Safe & Inclusive Schools

Our Issues: Interview with the National Black Justice Coalition (NBJC)

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AfroPunk recently sat down with Spelman alumnus and NBJC Programs and Outreach Associate Je-ShawnaWholley to discuss the founding of the organization, influencing policy, experiences of queer Black people on Historically Black College and University as well as predominantly white college campuses, and what “queer” looks like in a modern context.

By: Justin Allen, AFROPUNK Contributor | April 9, 2013 | AFROPUNK.com

The State of Black LGBT in Black History Month

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In honor of Black History Month, NBJC Executive Director Sharon Lettman-Hicks appeared on Sheila Alexander-Reid Live, hosted by D.C. activist Sheila Alexander-Reid. Lettman-Hicks discussed the state of the Black LGBT movement, Obama's inaugural address, Bayard Rustin's legacy and more. Sheila Alexander-Reid Live is D.C.'s only LGBT FM radio show. The program offers an LGBT perspective on an array of topics.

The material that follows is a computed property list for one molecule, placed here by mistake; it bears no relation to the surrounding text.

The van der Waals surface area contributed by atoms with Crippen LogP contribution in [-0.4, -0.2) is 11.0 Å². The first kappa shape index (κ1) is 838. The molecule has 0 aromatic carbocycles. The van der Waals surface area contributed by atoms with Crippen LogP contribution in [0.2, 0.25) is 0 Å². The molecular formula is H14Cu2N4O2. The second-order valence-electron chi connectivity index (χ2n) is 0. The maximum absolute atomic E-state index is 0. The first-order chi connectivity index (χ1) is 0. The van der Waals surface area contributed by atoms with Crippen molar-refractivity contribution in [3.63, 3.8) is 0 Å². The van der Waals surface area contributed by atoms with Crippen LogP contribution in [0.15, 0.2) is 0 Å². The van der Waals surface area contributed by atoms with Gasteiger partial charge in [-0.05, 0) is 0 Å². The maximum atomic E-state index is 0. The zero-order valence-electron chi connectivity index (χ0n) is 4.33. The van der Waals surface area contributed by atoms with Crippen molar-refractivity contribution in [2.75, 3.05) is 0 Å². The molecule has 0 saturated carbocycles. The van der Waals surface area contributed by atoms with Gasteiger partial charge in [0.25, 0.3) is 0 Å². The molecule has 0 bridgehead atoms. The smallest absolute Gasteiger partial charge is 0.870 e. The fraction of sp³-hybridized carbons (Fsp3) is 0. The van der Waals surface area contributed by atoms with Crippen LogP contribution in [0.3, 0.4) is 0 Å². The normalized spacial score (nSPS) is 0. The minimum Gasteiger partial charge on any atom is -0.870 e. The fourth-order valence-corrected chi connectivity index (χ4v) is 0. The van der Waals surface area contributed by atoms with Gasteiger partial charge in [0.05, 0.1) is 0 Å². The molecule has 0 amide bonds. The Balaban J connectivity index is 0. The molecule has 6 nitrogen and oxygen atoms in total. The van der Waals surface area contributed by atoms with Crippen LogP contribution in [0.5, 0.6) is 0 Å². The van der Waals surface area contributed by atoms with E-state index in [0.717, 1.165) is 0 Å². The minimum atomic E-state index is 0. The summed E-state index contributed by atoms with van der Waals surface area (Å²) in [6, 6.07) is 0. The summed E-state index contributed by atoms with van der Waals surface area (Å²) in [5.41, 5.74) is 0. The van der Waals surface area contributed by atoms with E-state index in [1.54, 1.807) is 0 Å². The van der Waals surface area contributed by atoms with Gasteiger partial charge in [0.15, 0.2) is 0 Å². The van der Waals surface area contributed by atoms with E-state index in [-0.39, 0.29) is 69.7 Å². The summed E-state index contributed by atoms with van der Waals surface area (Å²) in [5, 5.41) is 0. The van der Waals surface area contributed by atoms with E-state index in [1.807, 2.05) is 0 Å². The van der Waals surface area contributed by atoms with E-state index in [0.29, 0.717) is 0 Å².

In honor of Black History Month, NBJC Executive Director Sharon Lettman-Hicks appeared on Sheila Alexander-Reid Live, hosted by D.C. activist Sheila Alexander-Reid. Lettman-Hicks discussed the state of the Black LGBT movement, Obama's inaugural address, Bayard Rustin's legacy and more. Sheila Alexander-Reid Live is D.C.'s only LGBT FM radio show.

EVENT: Black LGBT Emerging Leaders Day, Feb. 21-22, 2013

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The National Black Justice Coalition, in conjunction with the Human Rights Campaign and the National Gay and Lesbian Task Force, is pleased to host the 2013 Black LGBT Emerging Leaders Day in Washington, DC. Select events will take place on February 21-22, 2013. Participants will hear about President Obama’s commitment to equal rights for all Americans and the important steps his Administration has taken to ensure health, well-being, security, justice, and equality for black and LGBT Americans.

 

Arcus Foundation Encourages Donations to Grantees on Giving Tuesday